That devastating fake “Chevron Ad” on social media was created by Adam McKay.
What initially appears to be a standard glossy advertisement promoting Chevron’s corporate stewardship of the world and support to American families — shades of the El Segundo Blue — takes a very discordant turn after being posted online today and receiving over 2.5 million views.
The narration of the commercial says, “We at Chevron think there is nothing more precious than life, and the most precious life of all is the dead type. ” It then goes on to explain that oil is actually the result of biological matter (formerly alive) forced under intense pressure for millions of years.
It adds, “Oil that we can refine and sell as gasoline, so that a cool-ass tank can destroy a clay cottage or an airplane can carry a businessman 3,000 kilometers to have dinner with someone,” across images of a happy, attractive young couple, one of whom playfully pulls the other in a shopping cart.
The irony intensifies until the narrator states bluntly, “Because, at the end of the day, we at Chevron don’t give a single F*ck about you, your odd children, or your ratty-ass dog,” to the listener.
The advertisement concludes with a scene of a lovely forest, the Chevron emblem, and the slogan “Chevron: We don’t give a f*ck about you.”
The fact that Adam McKay, the Oscar-winning director of Don’t Look Up, first posted the advertisement on Twitter offers hints as to its origins. Additionally, it’s the only video on his Hyperobject Industries’ brand-new YouTube profile.
“The idea for making this video joking about how Chevron, along with all the other oil companies, are murdering us every day, came from the fact that Chevron and all the other oil companies are murdering us every day,” McKay said when Deadline contacted him about the urgency he places on the issues surrounding climate change.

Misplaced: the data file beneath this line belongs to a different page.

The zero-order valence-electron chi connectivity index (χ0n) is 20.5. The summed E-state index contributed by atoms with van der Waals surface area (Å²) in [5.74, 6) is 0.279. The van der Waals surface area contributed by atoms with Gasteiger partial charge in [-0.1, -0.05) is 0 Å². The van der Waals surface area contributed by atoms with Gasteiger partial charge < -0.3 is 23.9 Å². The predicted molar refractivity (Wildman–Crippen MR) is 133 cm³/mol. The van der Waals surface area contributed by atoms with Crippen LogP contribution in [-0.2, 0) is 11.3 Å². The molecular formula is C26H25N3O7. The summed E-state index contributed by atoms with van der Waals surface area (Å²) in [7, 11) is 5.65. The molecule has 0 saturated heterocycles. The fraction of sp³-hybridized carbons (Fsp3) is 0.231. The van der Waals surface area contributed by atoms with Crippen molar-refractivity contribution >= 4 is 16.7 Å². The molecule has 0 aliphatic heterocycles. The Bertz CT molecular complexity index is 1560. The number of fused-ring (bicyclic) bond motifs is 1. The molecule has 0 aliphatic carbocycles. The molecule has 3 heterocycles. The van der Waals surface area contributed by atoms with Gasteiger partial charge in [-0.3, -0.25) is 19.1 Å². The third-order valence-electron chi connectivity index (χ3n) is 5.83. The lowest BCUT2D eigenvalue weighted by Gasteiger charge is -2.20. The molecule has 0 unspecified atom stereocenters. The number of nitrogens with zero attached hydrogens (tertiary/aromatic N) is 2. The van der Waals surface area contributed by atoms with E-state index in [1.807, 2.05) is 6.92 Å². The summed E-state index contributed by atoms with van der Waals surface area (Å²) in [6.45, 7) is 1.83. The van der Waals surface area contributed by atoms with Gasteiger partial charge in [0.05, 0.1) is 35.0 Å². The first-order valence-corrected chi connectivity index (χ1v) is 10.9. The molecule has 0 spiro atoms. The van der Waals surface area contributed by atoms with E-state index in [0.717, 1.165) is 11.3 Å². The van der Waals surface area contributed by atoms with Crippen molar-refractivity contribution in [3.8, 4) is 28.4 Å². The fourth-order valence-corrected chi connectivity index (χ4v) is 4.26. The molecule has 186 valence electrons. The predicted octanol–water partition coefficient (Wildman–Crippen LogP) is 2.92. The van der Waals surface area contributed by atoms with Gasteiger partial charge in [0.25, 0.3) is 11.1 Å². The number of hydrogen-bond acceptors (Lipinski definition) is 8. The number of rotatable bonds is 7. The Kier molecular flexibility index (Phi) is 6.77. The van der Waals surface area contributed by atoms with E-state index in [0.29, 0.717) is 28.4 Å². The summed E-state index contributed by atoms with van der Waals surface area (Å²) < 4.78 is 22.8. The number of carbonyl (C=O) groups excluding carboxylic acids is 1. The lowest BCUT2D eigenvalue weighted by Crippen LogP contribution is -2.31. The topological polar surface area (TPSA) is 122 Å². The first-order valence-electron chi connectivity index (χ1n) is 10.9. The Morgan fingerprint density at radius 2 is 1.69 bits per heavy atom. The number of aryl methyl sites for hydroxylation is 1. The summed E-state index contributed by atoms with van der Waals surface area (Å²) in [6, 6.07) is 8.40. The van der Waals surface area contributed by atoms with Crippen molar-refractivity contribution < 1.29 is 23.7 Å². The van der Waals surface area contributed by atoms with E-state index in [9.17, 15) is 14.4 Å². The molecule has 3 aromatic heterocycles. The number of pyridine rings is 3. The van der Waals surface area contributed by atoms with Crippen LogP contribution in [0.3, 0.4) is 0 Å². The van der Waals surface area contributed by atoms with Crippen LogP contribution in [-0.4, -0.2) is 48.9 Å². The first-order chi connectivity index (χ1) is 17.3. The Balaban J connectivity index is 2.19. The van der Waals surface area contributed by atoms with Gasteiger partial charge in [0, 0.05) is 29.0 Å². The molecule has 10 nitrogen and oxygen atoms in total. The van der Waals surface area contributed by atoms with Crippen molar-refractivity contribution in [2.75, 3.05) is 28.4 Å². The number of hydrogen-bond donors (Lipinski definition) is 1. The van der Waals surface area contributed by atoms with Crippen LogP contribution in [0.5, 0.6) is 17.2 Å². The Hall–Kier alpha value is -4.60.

McKay also tweeted slightly modified screenshots of Hurricane Ian news coverage with chyron headlines like “Hurricane Chevron Making Landfall in Florida” and “Fort Myers Resident Witnesses Houses Floating Away as Hurricane Exxon Hammers Florida” to further emphasize the connection to the day’s events.
With special thanks to Lost Planet, the commercial was written by McKay, voiced by Steven San Miguel, edited by Bruce Herrman, and produced by Don’t Look Up co-producer Staci Roberts-Steele, who also starred as Linda Dicalio in the movie.
McKay joined the board of directors of the Climate Emergency Fund and gave $4 million to it earlier this month. As a connection between charity and climate activism, the fund was established in 2019.
According to its website, CEF has given more than $4 million this year alone and has financed more than 90 organizations, and trained more than 22,000 climate activists.
Since it is not endowed, it depends on contributors to collect money, which it then deliberately distributes to activist groups who engage in disruptive protest and urge radical rather than gradual change. The largest individual gift made since the fund’s inception is McKay’s.
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